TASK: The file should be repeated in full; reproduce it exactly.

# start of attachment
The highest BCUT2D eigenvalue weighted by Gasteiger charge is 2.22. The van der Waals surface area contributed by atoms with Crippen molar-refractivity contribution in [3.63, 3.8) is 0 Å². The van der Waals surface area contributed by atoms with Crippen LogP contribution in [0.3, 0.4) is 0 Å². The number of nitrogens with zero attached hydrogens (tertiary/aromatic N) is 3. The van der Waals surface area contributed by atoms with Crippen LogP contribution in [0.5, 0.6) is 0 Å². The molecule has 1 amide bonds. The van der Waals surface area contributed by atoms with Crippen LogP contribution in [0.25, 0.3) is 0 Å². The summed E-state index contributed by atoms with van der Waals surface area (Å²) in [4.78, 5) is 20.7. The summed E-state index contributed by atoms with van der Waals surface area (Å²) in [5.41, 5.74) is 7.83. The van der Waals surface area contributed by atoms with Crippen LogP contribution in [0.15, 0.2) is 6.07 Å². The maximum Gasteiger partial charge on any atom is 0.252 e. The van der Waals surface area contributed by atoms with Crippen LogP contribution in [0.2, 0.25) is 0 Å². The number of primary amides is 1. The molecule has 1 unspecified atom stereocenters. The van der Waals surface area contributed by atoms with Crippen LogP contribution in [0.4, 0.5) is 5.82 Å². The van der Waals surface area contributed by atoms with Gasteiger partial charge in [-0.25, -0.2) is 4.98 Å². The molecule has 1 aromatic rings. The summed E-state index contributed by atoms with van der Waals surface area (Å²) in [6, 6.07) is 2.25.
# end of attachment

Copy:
The highest BCUT2D eigenvalue weighted by Gasteiger charge is 2.22. The van der Waals surface area contributed by atoms with Crippen molar-refractivity contribution in [3.63, 3.8) is 0 Å². The van der Waals surface area contributed by atoms with Crippen LogP contribution in [0.3, 0.4) is 0 Å². The number of nitrogens with zero attached hydrogens (tertiary/aromatic N) is 3. The van der Waals surface area contributed by atoms with Crippen LogP contribution in [0.5, 0.6) is 0 Å². The molecule has 1 amide bonds. The van der Waals surface area contributed by atoms with Crippen LogP contribution in [0.25, 0.3) is 0 Å². The summed E-state index contributed by atoms with van der Waals surface area (Å²) in [4.78, 5) is 20.7. The summed E-state index contributed by atoms with van der Waals surface area (Å²) in [5.41, 5.74) is 7.83. The van der Waals surface area contributed by atoms with Crippen LogP contribution in [0.15, 0.2) is 6.07 Å². The maximum Gasteiger partial charge on any atom is 0.252 e. The van der Waals surface area contributed by atoms with Crippen LogP contribution in [0.2, 0.25) is 0 Å². The number of primary amides is 1. The molecule has 1 unspecified atom stereocenters. The van der Waals surface area contributed by atoms with Crippen LogP contribution in [0.4, 0.5) is 5.82 Å². The van der Waals surface area contributed by atoms with Gasteiger partial charge in [-0.25, -0.2) is 4.98 Å². The molecule has 1 aromatic rings. The summed E-state index contributed by atoms with van der Waals surface area (Å²) in [6, 6.07) is 2.25.